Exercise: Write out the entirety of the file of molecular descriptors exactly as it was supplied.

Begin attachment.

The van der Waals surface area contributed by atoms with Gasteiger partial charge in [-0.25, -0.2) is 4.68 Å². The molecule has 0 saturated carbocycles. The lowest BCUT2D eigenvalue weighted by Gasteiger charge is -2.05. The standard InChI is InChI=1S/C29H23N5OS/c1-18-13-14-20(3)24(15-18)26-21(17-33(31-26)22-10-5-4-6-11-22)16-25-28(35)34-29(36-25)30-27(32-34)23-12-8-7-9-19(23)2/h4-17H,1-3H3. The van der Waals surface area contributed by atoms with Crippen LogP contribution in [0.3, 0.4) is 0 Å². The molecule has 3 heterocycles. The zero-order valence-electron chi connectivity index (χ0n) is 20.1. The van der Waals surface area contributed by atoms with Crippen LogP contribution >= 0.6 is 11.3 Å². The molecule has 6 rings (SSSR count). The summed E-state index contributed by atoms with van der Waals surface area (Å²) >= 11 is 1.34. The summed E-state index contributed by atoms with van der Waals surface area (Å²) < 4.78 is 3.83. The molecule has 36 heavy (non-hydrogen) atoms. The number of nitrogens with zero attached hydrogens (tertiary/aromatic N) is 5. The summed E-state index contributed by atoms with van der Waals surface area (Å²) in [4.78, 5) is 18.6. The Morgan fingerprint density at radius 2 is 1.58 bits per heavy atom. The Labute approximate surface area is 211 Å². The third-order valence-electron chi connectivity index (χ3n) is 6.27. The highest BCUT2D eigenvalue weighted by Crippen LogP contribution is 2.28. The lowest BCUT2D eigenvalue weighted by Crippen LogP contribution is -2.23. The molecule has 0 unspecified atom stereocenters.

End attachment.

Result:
The van der Waals surface area contributed by atoms with Gasteiger partial charge in [-0.25, -0.2) is 4.68 Å². The molecule has 0 saturated carbocycles. The lowest BCUT2D eigenvalue weighted by Gasteiger charge is -2.05. The standard InChI is InChI=1S/C29H23N5OS/c1-18-13-14-20(3)24(15-18)26-21(17-33(31-26)22-10-5-4-6-11-22)16-25-28(35)34-29(36-25)30-27(32-34)23-12-8-7-9-19(23)2/h4-17H,1-3H3. The van der Waals surface area contributed by atoms with Crippen LogP contribution in [0.3, 0.4) is 0 Å². The molecule has 3 heterocycles. The zero-order valence-electron chi connectivity index (χ0n) is 20.1. The van der Waals surface area contributed by atoms with Crippen LogP contribution >= 0.6 is 11.3 Å². The molecule has 6 rings (SSSR count). The summed E-state index contributed by atoms with van der Waals surface area (Å²) >= 11 is 1.34. The summed E-state index contributed by atoms with van der Waals surface area (Å²) < 4.78 is 3.83. The molecule has 36 heavy (non-hydrogen) atoms. The number of nitrogens with zero attached hydrogens (tertiary/aromatic N) is 5. The summed E-state index contributed by atoms with van der Waals surface area (Å²) in [4.78, 5) is 18.6. The Morgan fingerprint density at radius 2 is 1.58 bits per heavy atom. The Labute approximate surface area is 211 Å². The third-order valence-electron chi connectivity index (χ3n) is 6.27. The highest BCUT2D eigenvalue weighted by Crippen LogP contribution is 2.28. The lowest BCUT2D eigenvalue weighted by Crippen LogP contribution is -2.23. The molecule has 0 unspecified atom stereocenters.